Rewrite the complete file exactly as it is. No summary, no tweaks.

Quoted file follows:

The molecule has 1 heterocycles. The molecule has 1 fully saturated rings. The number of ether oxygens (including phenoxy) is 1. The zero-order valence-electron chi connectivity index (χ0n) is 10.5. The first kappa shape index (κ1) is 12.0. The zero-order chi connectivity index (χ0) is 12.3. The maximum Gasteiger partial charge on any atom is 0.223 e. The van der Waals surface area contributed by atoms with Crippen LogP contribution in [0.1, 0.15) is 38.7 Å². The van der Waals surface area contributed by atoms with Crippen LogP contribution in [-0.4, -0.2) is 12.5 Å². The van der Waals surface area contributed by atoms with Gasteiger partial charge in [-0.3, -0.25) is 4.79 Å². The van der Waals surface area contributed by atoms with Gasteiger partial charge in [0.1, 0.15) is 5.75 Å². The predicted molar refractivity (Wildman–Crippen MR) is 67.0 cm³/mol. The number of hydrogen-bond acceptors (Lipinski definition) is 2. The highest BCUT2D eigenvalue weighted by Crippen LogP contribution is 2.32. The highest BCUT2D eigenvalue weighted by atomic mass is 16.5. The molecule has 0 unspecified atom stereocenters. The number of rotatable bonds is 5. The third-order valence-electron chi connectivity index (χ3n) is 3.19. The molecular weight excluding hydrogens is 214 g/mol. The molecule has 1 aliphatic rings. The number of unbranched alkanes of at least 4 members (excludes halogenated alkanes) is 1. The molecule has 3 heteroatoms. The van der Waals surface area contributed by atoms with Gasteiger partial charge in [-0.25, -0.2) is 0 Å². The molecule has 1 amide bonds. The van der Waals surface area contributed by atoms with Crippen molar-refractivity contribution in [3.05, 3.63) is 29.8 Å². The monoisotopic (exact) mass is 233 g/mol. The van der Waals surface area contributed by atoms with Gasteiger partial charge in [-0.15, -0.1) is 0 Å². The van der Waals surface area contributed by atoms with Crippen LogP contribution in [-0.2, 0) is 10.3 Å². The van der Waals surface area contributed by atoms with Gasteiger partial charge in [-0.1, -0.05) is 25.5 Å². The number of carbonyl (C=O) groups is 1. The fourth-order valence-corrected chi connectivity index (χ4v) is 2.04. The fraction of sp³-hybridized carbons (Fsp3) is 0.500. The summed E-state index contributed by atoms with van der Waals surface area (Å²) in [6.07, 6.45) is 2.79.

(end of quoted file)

The molecule has 1 heterocycles. The molecule has 1 fully saturated rings. The number of ether oxygens (including phenoxy) is 1. The zero-order valence-electron chi connectivity index (χ0n) is 10.5. The first kappa shape index (κ1) is 12.0. The zero-order chi connectivity index (χ0) is 12.3. The maximum Gasteiger partial charge on any atom is 0.223 e. The van der Waals surface area contributed by atoms with Crippen LogP contribution in [0.1, 0.15) is 38.7 Å². The van der Waals surface area contributed by atoms with Crippen LogP contribution in [-0.4, -0.2) is 12.5 Å². The van der Waals surface area contributed by atoms with Gasteiger partial charge in [-0.3, -0.25) is 4.79 Å². The van der Waals surface area contributed by atoms with Gasteiger partial charge in [0.1, 0.15) is 5.75 Å². The predicted molar refractivity (Wildman–Crippen MR) is 67.0 cm³/mol. The number of hydrogen-bond acceptors (Lipinski definition) is 2. The highest BCUT2D eigenvalue weighted by Crippen LogP contribution is 2.32. The highest BCUT2D eigenvalue weighted by atomic mass is 16.5. The molecule has 0 unspecified atom stereocenters. The number of rotatable bonds is 5. The third-order valence-electron chi connectivity index (χ3n) is 3.19. The molecular weight excluding hydrogens is 214 g/mol. The molecule has 1 aliphatic rings. The number of unbranched alkanes of at least 4 members (excludes halogenated alkanes) is 1. The molecule has 3 heteroatoms. The van der Waals surface area contributed by atoms with Gasteiger partial charge in [-0.25, -0.2) is 0 Å². The molecule has 1 amide bonds. The van der Waals surface area contributed by atoms with Crippen molar-refractivity contribution in [3.05, 3.63) is 29.8 Å². The monoisotopic (exact) mass is 233 g/mol. The van der Waals surface area contributed by atoms with Gasteiger partial charge in [-0.15, -0.1) is 0 Å². The van der Waals surface area contributed by atoms with Crippen LogP contribution in [-0.2, 0) is 10.3 Å². The van der Waals surface area contributed by atoms with Gasteiger partial charge in [-0.1, -0.05) is 25.5 Å². The number of carbonyl (C=O) groups is 1. The fourth-order valence-corrected chi connectivity index (χ4v) is 2.04. The fraction of sp³-hybridized carbons (Fsp3) is 0.500. The summed E-state index contributed by atoms with van der Waals surface area (Å²) in [6.07, 6.45) is 2.79.